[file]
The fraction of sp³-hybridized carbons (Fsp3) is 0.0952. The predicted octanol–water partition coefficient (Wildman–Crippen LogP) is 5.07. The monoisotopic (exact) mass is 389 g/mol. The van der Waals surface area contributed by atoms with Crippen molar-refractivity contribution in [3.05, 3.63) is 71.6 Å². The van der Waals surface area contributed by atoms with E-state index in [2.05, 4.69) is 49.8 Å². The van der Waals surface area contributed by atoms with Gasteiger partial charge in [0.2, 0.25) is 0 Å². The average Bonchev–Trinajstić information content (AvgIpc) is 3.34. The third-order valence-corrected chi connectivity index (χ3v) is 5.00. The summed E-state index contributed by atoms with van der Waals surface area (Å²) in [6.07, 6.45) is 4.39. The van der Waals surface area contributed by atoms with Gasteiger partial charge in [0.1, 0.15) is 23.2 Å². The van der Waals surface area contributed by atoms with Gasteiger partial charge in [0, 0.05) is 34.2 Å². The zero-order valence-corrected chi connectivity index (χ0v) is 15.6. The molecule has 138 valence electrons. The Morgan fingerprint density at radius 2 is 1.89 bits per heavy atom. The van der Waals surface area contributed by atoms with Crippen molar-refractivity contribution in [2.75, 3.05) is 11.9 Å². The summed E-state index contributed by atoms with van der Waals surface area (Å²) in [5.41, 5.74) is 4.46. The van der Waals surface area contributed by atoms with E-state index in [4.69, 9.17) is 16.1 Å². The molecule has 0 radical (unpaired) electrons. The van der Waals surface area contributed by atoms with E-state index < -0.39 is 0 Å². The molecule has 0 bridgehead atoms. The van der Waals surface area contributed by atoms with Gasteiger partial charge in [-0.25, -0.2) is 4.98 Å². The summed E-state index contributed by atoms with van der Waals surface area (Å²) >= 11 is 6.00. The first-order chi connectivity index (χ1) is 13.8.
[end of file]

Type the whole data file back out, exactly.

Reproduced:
The fraction of sp³-hybridized carbons (Fsp3) is 0.0952. The predicted octanol–water partition coefficient (Wildman–Crippen LogP) is 5.07. The monoisotopic (exact) mass is 389 g/mol. The van der Waals surface area contributed by atoms with Crippen molar-refractivity contribution in [3.05, 3.63) is 71.6 Å². The van der Waals surface area contributed by atoms with E-state index in [2.05, 4.69) is 49.8 Å². The van der Waals surface area contributed by atoms with Gasteiger partial charge in [0.2, 0.25) is 0 Å². The average Bonchev–Trinajstić information content (AvgIpc) is 3.34. The third-order valence-corrected chi connectivity index (χ3v) is 5.00. The summed E-state index contributed by atoms with van der Waals surface area (Å²) in [6.07, 6.45) is 4.39. The van der Waals surface area contributed by atoms with Gasteiger partial charge in [0.1, 0.15) is 23.2 Å². The van der Waals surface area contributed by atoms with Gasteiger partial charge in [0, 0.05) is 34.2 Å². The zero-order valence-corrected chi connectivity index (χ0v) is 15.6. The molecule has 138 valence electrons. The Morgan fingerprint density at radius 2 is 1.89 bits per heavy atom. The van der Waals surface area contributed by atoms with Crippen molar-refractivity contribution in [2.75, 3.05) is 11.9 Å². The summed E-state index contributed by atoms with van der Waals surface area (Å²) in [5.41, 5.74) is 4.46. The van der Waals surface area contributed by atoms with E-state index in [4.69, 9.17) is 16.1 Å². The molecule has 0 radical (unpaired) electrons. The van der Waals surface area contributed by atoms with E-state index < -0.39 is 0 Å². The molecule has 0 bridgehead atoms. The van der Waals surface area contributed by atoms with Gasteiger partial charge in [-0.25, -0.2) is 4.98 Å². The summed E-state index contributed by atoms with van der Waals surface area (Å²) >= 11 is 6.00. The first-order chi connectivity index (χ1) is 13.8.